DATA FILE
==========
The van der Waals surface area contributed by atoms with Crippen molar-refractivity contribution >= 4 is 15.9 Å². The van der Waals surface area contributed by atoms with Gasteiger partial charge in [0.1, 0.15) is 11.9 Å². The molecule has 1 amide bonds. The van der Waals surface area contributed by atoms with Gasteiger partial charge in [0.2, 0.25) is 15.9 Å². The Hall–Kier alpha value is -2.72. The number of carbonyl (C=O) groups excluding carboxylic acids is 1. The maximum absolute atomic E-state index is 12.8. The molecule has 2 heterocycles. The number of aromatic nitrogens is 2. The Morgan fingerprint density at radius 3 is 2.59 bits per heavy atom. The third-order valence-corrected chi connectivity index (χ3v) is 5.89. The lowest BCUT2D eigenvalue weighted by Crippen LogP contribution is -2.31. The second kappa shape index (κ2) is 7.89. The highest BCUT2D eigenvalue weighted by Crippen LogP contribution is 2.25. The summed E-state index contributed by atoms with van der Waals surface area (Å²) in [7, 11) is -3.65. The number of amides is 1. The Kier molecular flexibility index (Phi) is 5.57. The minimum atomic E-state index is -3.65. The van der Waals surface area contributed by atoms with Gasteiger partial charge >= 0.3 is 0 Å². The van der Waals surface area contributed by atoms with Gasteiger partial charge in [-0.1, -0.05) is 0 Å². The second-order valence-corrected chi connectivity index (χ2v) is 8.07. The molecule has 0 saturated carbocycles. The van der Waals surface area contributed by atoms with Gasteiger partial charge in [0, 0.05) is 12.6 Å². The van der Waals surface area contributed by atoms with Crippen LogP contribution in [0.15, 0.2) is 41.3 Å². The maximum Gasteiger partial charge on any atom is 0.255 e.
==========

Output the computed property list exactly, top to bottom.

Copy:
The van der Waals surface area contributed by atoms with Crippen molar-refractivity contribution >= 4 is 15.9 Å². The van der Waals surface area contributed by atoms with Gasteiger partial charge in [0.1, 0.15) is 11.9 Å². The molecule has 1 amide bonds. The van der Waals surface area contributed by atoms with Gasteiger partial charge in [0.2, 0.25) is 15.9 Å². The Hall–Kier alpha value is -2.72. The number of carbonyl (C=O) groups excluding carboxylic acids is 1. The maximum absolute atomic E-state index is 12.8. The molecule has 2 heterocycles. The number of aromatic nitrogens is 2. The Morgan fingerprint density at radius 3 is 2.59 bits per heavy atom. The third-order valence-corrected chi connectivity index (χ3v) is 5.89. The lowest BCUT2D eigenvalue weighted by Crippen LogP contribution is -2.31. The second kappa shape index (κ2) is 7.89. The highest BCUT2D eigenvalue weighted by Crippen LogP contribution is 2.25. The summed E-state index contributed by atoms with van der Waals surface area (Å²) in [7, 11) is -3.65. The number of amides is 1. The Kier molecular flexibility index (Phi) is 5.57. The minimum atomic E-state index is -3.65. The van der Waals surface area contributed by atoms with Gasteiger partial charge >= 0.3 is 0 Å². The van der Waals surface area contributed by atoms with Gasteiger partial charge in [-0.1, -0.05) is 0 Å². The second-order valence-corrected chi connectivity index (χ2v) is 8.07. The molecule has 0 saturated carbocycles. The van der Waals surface area contributed by atoms with Gasteiger partial charge in [0, 0.05) is 12.6 Å². The van der Waals surface area contributed by atoms with Crippen LogP contribution in [0.15, 0.2) is 41.3 Å². The maximum Gasteiger partial charge on any atom is 0.255 e.